ATLANTA – If the hostile town hall meetings over health care reform proved anything, it is this: face-to-face democracy still matters, even in the era of Facebook and Twitter.
But the shooting on Saturday of an Arizona congresswoman at a constituent meeting could have a chilling effect on such grassroots encounters — and drive lawmakers even further from the people they represent.
Members of Congress on Sunday pledged not to let the bloodshed in Tucson keep them from mingling with the public. Even so, some said they'll give extra thought to precautions, like a visible police presence and more secure locations for public events.
"I think it needs to be a wake up call for members who have treated ... their own personal security in a cavalier way," Rep. Debbie Wasserman Schultz said on NBC's "Meet the Press."
Making it harder for people to access those who represent them could give credence to a rallying cry of the tea party movement: the "ruling class" of government in Washington is too far removed from voters. Town hall events and meet-and-greets remain one of the last vestiges of old-fashioned grassroots politics, a rare chance in the technology-crazed culture for voters to have a give-and-take with the men and women they send to Capitol Hill.
Those events have become more and more scripted, with participants screened by organizers in some cases. In others, interest groups deploy teams of activists to create a hubbub tailor-made for the TV cameras.
And members of Congress say informal gatherings — like the "Congress on your Corner" supermarket stop U.S. Rep. Gabrielle Giffords was hosting when she was attacked — are invaluable in helping them break out of the Beltway mindset and connect with constituents.
"I like to look at people eye-to-eye, to see what they really believe and what they're thinking," said U.S. Rep. Paul Broun, R-Ga.
"That is immensely helpful to me as an elected official. And if someone actually takes the time to come to an event, that carries extra weight."
Experts say social networking tools like Facebook and Twitter have become increasingly important ways for busy members of Congress to communicate with the public.
"It's cheaper, it's easier and it's effective," said Tim Groeling, chairman of the communications studies department at UCLA and a specialist in political discourse.
Even campaigns are frequently conducted above voters' heads these days, with pricey television ads and cheap e-mail blasts chosen over time-consuming handshakes on the campaign trail.
That makes the face-to-face opportunities that remain even more critical, said a political communications expert at the University of Pittsburgh.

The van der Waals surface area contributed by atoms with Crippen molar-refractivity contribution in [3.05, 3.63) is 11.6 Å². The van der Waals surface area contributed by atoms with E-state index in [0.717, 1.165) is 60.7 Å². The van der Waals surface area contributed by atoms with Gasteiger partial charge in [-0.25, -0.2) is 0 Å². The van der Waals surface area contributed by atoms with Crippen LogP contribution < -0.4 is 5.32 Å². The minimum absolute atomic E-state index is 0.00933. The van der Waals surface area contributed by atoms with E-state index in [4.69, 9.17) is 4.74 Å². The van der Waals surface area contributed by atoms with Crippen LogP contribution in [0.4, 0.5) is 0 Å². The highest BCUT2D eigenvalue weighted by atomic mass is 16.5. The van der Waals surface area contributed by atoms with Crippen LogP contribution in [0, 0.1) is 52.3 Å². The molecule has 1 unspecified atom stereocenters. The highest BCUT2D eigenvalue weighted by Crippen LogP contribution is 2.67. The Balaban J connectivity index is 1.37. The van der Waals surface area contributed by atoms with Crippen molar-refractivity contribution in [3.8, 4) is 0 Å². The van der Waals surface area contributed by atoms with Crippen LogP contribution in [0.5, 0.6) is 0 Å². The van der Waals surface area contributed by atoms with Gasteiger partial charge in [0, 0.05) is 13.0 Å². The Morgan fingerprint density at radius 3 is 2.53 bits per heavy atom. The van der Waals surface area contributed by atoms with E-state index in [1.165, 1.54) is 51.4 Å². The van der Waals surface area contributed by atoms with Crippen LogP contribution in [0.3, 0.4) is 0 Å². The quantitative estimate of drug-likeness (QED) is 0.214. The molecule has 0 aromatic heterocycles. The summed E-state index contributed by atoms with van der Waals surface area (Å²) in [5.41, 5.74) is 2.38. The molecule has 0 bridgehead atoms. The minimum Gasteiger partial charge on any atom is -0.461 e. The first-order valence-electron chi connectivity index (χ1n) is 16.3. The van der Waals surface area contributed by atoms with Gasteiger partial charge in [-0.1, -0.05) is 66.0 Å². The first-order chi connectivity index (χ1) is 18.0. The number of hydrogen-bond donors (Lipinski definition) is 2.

"They are seen as more honest and more meaningful," Gerald Shuster said.
They can also be more raw. Witness the health care reform hearings that played out in the angry summer of 2009.
Veterans of Capitol Hill — like then-U.S. Sen. Arlen Specter of Pennsylvania — were jeered and heckled. Citizens showed up with guns on their hips and placards likening President Barack Obama to Nazi dictator Adolf Hitler.
That vitriol has now become ingrained in the fiercely partisan political landscape, lawmakers say.
"The temperature has obviously risen dramatically," said U.S. Rep. George Miller, D-Calif.
And the shooting of Giffords in Arizona will impact congressional members' behavior — even if they won't admit it, Miller said. Giffords, 40, a Democrat, was shot in the head and is in critical condition. Six others were killed in the rampage.
"I think every member is going to rethink things with their family and their staff," Miller said. Very often our offices come under threats, but now you have to begin to take those threats very seriously."
U.S. Rep. Tim Bishop, D-N.Y., said House leaders and the sergeant at arms hosted a conference call with members of Congress Sunday and urged them to be vigilant and let local police know of their whereabouts. They had received similar advice at the height of the health care hearings, he said.
Bishop — who was an early target of the angry health care hearings in his Long Island district — told The Associated Press that while he cannot prove it, he believes that virulent political rhetoric contributed to the attack on Giffords.
"There can only be so many times that an unbalanced individual can hear that his president is a socialist and that his Congress is trying to take away his individual liberties before he takes matters into his own hands," Bishop said.
Amy Morton, a Democratic activist from Macon, Ga., said she worries the shooting and the harsh rhetoric in politics generally will mean fewer opportunities for face time with her elected officials.
"That would be such a shame," Morton said. "And if you are relying on a Facebook and Twitter and the Internet-based method of communicating, you are eliminating a whole slice of voters who may not have the technology or be as engaged in the process."
Some in Washington said it was imperative for members to remain accessible to voters back home.
"All the way back in 1968, when Robert Kennedy was assassinated, I remember that Governor Rockefeller of New York went back to California, started campaigning right away because he wanted to reassure the American people that people who want to be elected will be out with the people," U.S. Sen. Lamar Alexander, R-Tenn., said on CNN on Sunday.
"So, I'm going to be at the basketball game on the front row. I'll be in the grocery store in a few minutes. I mean, we'll be out just like elected officials are supposed to be."
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